The crimson white | Notice

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The UA community does not have to look too far into its past to understand the pain and tragedy that comes with sexual assault.

In July 2015, UA student Megan Rondini was sexually assaulted. The psychological trauma suffered by her assault and her unsuccessful search for justice ultimately led Megan to take her own life in 2016.

There are many more cases of sexual assault that will go unreported and investigated on campus every year, month, week and day. No one should ever have to go through the harsh realities of sexual assault, and they should never have to do it alone.

There is no justice for Megan Rondini yet. No trial, no financial settlement, no criminal charge can ever bring her back. No punishment inflicted on her alleged attacker, TJ Bunn, Jr., can undo the irreparable damage inflicted on her. Megan is gone, and that can never change.

Everyone who has helped put their lives tragically cut short – from Bunn to local law enforcement to AU officials – has blood on their hands. They must be held accountable for the results of their actions.

To deny this is to dishonor Megan’s legacy and the hundreds of thousands of people across the country who are sexually assaulted every year.

Megan Rondini’s death was a tragedy, but preventable. Looking at the facts of his story, we see a tale of inaction and malice. There are dozens of people who – by taking a stand, following the proper protocol, telling the truth – could have prevented this assault from happening or made sure it did not go unpunished.

By their refusal to act, their intentional withholding of the truth, and their insistence on discrediting Megan, they pushed her story to its heartbreaking conclusion. Megan’s experience underscores the importance of prevention in the fight against sexual assault.

The way we can honor it is to prevent sexual assault. Rather than blaming the victims, we should be addressing this problem at its source.

Men Against Rape and Sexual Assault was founded three years ago with the goal of involving more male leaders on campus in discussions about sexual assault and preventing interpersonal violence. Men have long considered these problems taboo and ignored them. MARS believes it is high time for male leaders on campus, and everywhere, to step back and take action in the fight against sexual assault.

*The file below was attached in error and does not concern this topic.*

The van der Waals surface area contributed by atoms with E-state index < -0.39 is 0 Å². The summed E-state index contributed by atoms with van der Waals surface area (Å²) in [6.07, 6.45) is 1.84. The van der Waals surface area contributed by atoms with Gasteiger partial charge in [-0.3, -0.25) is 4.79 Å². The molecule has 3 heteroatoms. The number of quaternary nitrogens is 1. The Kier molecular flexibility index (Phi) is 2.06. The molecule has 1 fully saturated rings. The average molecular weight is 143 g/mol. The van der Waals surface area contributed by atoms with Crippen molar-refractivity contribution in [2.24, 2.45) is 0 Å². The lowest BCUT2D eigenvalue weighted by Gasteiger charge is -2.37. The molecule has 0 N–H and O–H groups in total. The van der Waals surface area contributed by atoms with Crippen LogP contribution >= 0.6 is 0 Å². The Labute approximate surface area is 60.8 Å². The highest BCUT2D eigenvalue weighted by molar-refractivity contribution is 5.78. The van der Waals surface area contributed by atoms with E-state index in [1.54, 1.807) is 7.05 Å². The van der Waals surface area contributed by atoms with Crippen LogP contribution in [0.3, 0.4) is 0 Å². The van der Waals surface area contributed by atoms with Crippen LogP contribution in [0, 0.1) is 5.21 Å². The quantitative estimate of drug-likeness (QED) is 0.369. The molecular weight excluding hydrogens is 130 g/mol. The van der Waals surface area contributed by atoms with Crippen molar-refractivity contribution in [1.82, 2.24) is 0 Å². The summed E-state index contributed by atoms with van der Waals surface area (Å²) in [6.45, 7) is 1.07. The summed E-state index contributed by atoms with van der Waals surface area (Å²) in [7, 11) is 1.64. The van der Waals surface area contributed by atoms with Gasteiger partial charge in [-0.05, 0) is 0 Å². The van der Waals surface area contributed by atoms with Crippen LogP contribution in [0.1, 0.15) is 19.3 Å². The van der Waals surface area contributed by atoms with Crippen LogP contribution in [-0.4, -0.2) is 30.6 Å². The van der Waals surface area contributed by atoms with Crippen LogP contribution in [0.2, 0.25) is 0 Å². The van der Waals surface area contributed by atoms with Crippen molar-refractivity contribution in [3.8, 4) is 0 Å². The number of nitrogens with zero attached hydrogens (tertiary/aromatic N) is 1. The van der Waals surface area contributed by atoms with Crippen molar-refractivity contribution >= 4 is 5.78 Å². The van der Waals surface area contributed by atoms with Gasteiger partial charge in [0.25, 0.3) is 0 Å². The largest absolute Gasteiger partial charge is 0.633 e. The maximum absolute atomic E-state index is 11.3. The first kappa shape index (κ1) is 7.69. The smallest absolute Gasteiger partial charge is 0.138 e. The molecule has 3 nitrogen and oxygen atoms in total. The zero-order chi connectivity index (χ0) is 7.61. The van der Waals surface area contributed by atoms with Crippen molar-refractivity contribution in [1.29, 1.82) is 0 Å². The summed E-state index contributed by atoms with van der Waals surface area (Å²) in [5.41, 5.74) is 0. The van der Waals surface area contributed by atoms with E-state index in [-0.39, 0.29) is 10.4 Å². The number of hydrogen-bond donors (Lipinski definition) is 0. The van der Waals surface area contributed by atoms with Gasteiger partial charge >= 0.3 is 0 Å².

This is not to say that we claim to have all the answers and solutions to the complex epidemic that resides in a rape culture or that we should be celebrated as champions of women. MARS does not want the voices of men to stifle the powerful voices of women already wholeheartedly engaged in the fight.

We are proud to partner with some of these powerful voices in organizations on campus and at Tuscaloosa, including Not On My Campus, the Women and Gender Resource Center and the Tuscaloosa SAFE Center. Our goal is to reach out to our male peers, listen to these powerful voices with open ears and minds, and motivate others to actively work to prevent sexual assault.

MARS believes that the power to create meaningful change begins with education and awareness. Through education of our peers, we can effectively raise awareness of sexual assault and interpersonal violence.

Our education of our peers is threefold: teaching men to recognize the signs of interpersonal violence, caring for those who have been assaulted or abused, and holding perpetrators of sexual assault accountable. With this work, we hope to honor the legacy of all survivors of interpersonal violence and work towards a future that prevents stories like Megan’s from becoming a reality.

The main way we work to create meaningful change is through our interpersonal violence training sessions. Our training sessions are meant to be conversations rather than presentations. The PowerPoint is only there to facilitate the discussion.

After presenting our organization and its purpose, we present data to show the extent of sexual assault on our campus and across the country. Then we form a basis of understanding for the group. Many people may not be familiar with the language used to discuss topics such as interpersonal violence or rape culture.

After discussing the general problems, we dive into the actions that constitute the problem. Sexual assault, domestic dating / violence, criminal harassment, sexual harassment and trauma are all addressed so that tangible issues can be understood.

The training also teaches participants how to be effective spectators. We all know that spectator intervention is difficult to train, so we bring the perspectives of the audience and encourage them to share their experiences as spectators.

The current spotlight on sexual assault on college campuses has made students aware of its insidious presence. We hope it will also hold universities accountable for the social cultures they tolerate on their own campuses.

Toxic masculinity has become so blinding that the men on our campus don’t feel the need to listen to women’s voices. Creating an environment of responsible and respectful men on campus requires having difficult conversations about sex and gender roles. This is exactly what the members of MARS aim to do.

Awareness: Promote prevention of interpersonal violence.

Alliance: Encourage men to ally with victims of sexual assault.

Responsibility: Hold other men accountable for their actions and speak the truth to power in the pursuit of justice.

We have waited far too long while those around us have suffered. It’s time for us to step away from others and become active participants in eradicating the culture of rape from our campus and community.

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